Category: Articles

Early Rx to Syria Chemical Attack

I received the below, horrifying mail earlier today, before the news broke on the mainstream media.  It was written by a ranking Syrian-American physician, whom I have gotten to know this past year through the Syrian-American Medical Society (SAMS).  He has been traveling back and forth to Syria during the war to staff trauma clinics across the country, for months at a time.

[Related, see Dr. Jaber Hassan’s interview with WATE here:]


This morning over thousand of civilians that belong to human race mostly children sleeping in their homes were mercilessly attacked by the Syrian regime using the largest chemical attack ever being launched in this century against human race. This occurred this dawn in the several small towns surrounding Damascus while the UN chemical weapon investigators are in Damascus 5 star hotels not even considering visiting these areas. These attacks this AM have killed over 1300 people mostly children. This day, 8/21/2013, is shame on humanity who is collectively responsible for this innocent huge toll of innocent life and the consequent turmoil and vicious cycle of terrorism that is the natural outcome of the sleepy world conscience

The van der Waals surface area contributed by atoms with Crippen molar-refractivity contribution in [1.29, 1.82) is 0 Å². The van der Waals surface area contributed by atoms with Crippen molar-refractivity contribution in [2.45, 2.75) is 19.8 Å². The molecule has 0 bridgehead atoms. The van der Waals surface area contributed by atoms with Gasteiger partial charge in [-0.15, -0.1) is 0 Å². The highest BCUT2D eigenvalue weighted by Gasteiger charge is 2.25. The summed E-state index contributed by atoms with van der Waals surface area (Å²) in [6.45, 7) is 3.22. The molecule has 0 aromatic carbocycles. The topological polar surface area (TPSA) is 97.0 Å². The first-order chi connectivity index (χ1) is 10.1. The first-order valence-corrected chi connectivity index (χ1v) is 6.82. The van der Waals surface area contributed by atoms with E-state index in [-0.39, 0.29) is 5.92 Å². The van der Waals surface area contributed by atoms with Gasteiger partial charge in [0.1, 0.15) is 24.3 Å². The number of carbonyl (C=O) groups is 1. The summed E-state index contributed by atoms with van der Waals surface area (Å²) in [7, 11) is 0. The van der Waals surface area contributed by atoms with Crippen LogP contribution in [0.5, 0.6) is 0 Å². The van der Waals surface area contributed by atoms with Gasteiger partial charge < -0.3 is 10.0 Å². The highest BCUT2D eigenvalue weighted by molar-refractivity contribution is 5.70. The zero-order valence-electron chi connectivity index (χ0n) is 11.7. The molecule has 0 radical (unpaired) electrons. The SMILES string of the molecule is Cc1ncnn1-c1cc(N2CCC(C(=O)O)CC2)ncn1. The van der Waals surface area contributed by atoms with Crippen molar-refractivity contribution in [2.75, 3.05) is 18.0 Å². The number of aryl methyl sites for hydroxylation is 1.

A Case for the ‘Responsibility to Rebuild’ (R2R)

I’ve written a paper for the Boston University International Law Journal, entitled: “NATO’s Libya Intervention and the Continued Case for a ‘Responsibility to Rebuild'” (Summer 2013, Vol 31, No. 2, p 365-386)

The abstract is here:

This article evaluates the success of the 2011 NATO campaign in Libya relative to the emergent and fragile doctrine of Responsibility to Protect (“R2P”).  The paper argues that, while the Libya intervention may have met  formal R2P consensus criteria, the overall success of the operation has been undermined by the failure of the international community to complement international military action with robust assistance in critical areas, including disarmament, national reconciliation and employment generation.  Collectively, these constitute a Responsibility to Rebuild (“R2R”).  This article cites developments in Libya and Syria to suggest that, despite the attendant complexities, some version of R2R is essential to continued relevance of R2P.